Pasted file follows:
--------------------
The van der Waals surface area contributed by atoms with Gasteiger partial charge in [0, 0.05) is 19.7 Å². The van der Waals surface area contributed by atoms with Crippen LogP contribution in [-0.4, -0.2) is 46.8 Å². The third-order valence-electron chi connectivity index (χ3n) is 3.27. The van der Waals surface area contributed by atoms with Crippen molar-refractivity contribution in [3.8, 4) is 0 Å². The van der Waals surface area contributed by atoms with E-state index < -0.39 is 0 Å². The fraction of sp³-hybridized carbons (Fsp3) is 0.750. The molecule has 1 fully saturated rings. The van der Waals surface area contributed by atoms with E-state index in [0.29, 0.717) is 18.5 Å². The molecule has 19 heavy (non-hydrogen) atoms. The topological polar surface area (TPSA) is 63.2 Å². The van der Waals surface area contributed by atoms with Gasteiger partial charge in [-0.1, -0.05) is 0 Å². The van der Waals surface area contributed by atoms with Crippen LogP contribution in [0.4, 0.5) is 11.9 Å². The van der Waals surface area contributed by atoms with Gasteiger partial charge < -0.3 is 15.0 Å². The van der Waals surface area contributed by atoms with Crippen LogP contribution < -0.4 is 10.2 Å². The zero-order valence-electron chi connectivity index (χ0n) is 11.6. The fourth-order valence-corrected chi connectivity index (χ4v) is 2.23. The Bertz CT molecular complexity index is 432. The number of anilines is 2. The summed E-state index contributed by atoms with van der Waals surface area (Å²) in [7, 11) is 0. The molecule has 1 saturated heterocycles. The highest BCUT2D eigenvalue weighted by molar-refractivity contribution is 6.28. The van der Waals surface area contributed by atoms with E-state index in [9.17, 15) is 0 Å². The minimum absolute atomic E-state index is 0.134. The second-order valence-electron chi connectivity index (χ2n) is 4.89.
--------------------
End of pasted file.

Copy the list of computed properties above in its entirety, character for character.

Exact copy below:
The van der Waals surface area contributed by atoms with Gasteiger partial charge in [0, 0.05) is 19.7 Å². The van der Waals surface area contributed by atoms with Crippen LogP contribution in [-0.4, -0.2) is 46.8 Å². The third-order valence-electron chi connectivity index (χ3n) is 3.27. The van der Waals surface area contributed by atoms with Crippen molar-refractivity contribution in [3.8, 4) is 0 Å². The van der Waals surface area contributed by atoms with E-state index < -0.39 is 0 Å². The fraction of sp³-hybridized carbons (Fsp3) is 0.750. The molecule has 1 fully saturated rings. The van der Waals surface area contributed by atoms with E-state index in [0.29, 0.717) is 18.5 Å². The molecule has 19 heavy (non-hydrogen) atoms. The topological polar surface area (TPSA) is 63.2 Å². The van der Waals surface area contributed by atoms with Gasteiger partial charge in [-0.1, -0.05) is 0 Å². The van der Waals surface area contributed by atoms with Crippen LogP contribution in [0.4, 0.5) is 11.9 Å². The van der Waals surface area contributed by atoms with Gasteiger partial charge < -0.3 is 15.0 Å². The van der Waals surface area contributed by atoms with Crippen LogP contribution < -0.4 is 10.2 Å². The zero-order valence-electron chi connectivity index (χ0n) is 11.6. The fourth-order valence-corrected chi connectivity index (χ4v) is 2.23. The Bertz CT molecular complexity index is 432. The number of anilines is 2. The summed E-state index contributed by atoms with van der Waals surface area (Å²) in [7, 11) is 0. The molecule has 1 saturated heterocycles. The highest BCUT2D eigenvalue weighted by molar-refractivity contribution is 6.28. The van der Waals surface area contributed by atoms with E-state index in [9.17, 15) is 0 Å². The minimum absolute atomic E-state index is 0.134. The second-order valence-electron chi connectivity index (χ2n) is 4.89.